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Leaving Banking, Becoming Broke, A Blessing In Disguise... A Lesson In Resilience

Updated: Sep 21, 2021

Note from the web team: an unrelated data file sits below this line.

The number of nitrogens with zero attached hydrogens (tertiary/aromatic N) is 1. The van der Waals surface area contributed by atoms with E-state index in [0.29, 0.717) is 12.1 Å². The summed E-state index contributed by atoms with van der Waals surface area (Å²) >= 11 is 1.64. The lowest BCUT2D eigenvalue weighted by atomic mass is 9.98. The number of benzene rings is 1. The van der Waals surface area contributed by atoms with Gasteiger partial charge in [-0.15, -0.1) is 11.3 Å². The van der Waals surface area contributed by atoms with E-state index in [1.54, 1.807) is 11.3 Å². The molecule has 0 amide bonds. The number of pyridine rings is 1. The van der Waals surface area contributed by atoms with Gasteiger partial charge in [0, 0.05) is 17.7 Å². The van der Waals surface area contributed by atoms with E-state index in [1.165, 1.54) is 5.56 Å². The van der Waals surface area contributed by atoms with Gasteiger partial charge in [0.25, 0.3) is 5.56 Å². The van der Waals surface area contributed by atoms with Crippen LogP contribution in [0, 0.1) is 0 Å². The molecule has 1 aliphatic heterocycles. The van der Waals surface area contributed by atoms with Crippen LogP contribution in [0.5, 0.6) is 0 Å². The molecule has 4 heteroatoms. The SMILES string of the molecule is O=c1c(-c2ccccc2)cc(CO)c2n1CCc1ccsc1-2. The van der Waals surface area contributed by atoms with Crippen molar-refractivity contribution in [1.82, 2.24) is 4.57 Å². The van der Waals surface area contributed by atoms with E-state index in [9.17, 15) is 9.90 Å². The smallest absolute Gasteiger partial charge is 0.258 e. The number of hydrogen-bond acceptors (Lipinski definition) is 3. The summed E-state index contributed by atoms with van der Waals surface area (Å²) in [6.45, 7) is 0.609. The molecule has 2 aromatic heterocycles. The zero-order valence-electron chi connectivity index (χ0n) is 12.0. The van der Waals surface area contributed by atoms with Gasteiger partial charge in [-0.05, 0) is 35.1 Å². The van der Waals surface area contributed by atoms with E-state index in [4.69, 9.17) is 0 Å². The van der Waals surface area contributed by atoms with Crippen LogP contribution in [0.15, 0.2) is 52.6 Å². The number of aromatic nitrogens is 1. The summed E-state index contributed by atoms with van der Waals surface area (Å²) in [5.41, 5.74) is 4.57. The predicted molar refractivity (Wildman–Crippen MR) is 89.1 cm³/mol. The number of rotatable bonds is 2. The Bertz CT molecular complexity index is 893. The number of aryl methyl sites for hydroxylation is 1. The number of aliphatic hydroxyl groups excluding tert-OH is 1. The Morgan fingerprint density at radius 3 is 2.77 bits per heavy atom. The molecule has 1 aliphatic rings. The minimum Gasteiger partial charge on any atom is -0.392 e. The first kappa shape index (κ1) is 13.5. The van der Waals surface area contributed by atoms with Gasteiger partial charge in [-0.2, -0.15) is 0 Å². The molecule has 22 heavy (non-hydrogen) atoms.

It was a hard time. I had gone from being the investment banker who had it all to have zero, zilch, nothing. From spending when and how I wanted, to thinking should I make this trip using my car because I needed to conserve petrol. In my last newsletter, I talked about impulsively quitting my job at Goldman Sachs. Becoming broke was a consequence of that decision, but I learnt a few lessons. Resilience lesson 1 Don’t be blindly optimistic. Unlike resilient people who are realistically optimistic, I was blindly optimistic. Within a few months, I was broke as I kept spending, assuming I would get a job or business break soon. I couldn’t pay my bills; I had to rent out my flat or lose it. Luckily, my friend allowed me to squat in his 2-year-old daughter’s room, sleeping on the floor on an airbed. She became my alarm clock for the next few months. His wife gave birth prematurely to their second child, so I had to leave to squat with another friend and then another. All this could have been avoided if I planned for the worst and spent my savings more wisely. Are you blindly optimistic in any area of your life? Being realistically optimistic means expecting the best and planning for the worst. Resilience lesson 2Find meaning. Resilient people find meaning in challenging situations; it is the bridge that helps them get from where they are to a better place. When I was lying on the floor in my friend’s daughter's room, scared about going to a networking event because I felt like nothing and couldn’t think of what I will say when asked what are you up to, I found meaning. I realised that basing my self-worth on what I did or had was no way to live. I worked on developing my self-esteem without having “success”. I was a son, a brother, a friend, a husband to be. I had talents that helped people. Who are you without it all? I remembered as my Pastor once demonstrated that if you take a £50 note, crumple it, spit on it and step on it. It remains £50. Its value is unchanged. I realised that “one’s life does not consist in the abundance of the things he possesses.” Luke 12:15. If all I took from that experience was developing the ability to stand tall and confident when I had nothing, it was worth it. Resilience lesson 3 Realise who is important / get support. One day at dinner, I looked around the table and realised that my family and friends didn’t care if I had a £1bn or £0. I wasn’t less in their eyes. When you have nothing, you learn to value the people who matter and realise that the people you try to impress are unimportant. Resilient people seek support. My fiancé (now my wife) was my rock; I couldn’t help but wonder if she was crazy in still wanting to get married to me. We met in university, and the vision she had bought into was a high flying investment banker. Here I was broke, squatting, getting pocket money from her and still sticking to my guns that banking was over, and I will start all over again. I had nothing to offer except me. Sweety, I don’t get tired of saying thank you for believing in me. Thank you, my love, you are the best. During this time, a fundamental life change happened. I no longer sought validation from everyone. I stopped trying to impress people, and I started prioritising the important people. I like to say, “success is being free from people’s opinions”, this liberating realisation that helps me live a purposeful life was birth during this period. Of course, there are many more lessons I learnt from this blessing in disguise, which I will share in future posts; for now, remember that no matter what life throws at you, you can overcome it by finding meaning in your situation and getting the support you need. Memorable quote - “Life is meaningful, I learnt many more lessons, and we must learn to see life as meaningful despite our circumstances” Victor Frankl. Coaching tip - Answer the question - who are you without it all?. Leadership challenge - Apply lesson three and be a supportive leader. Ask the people you lead how you can improve in supporting them.

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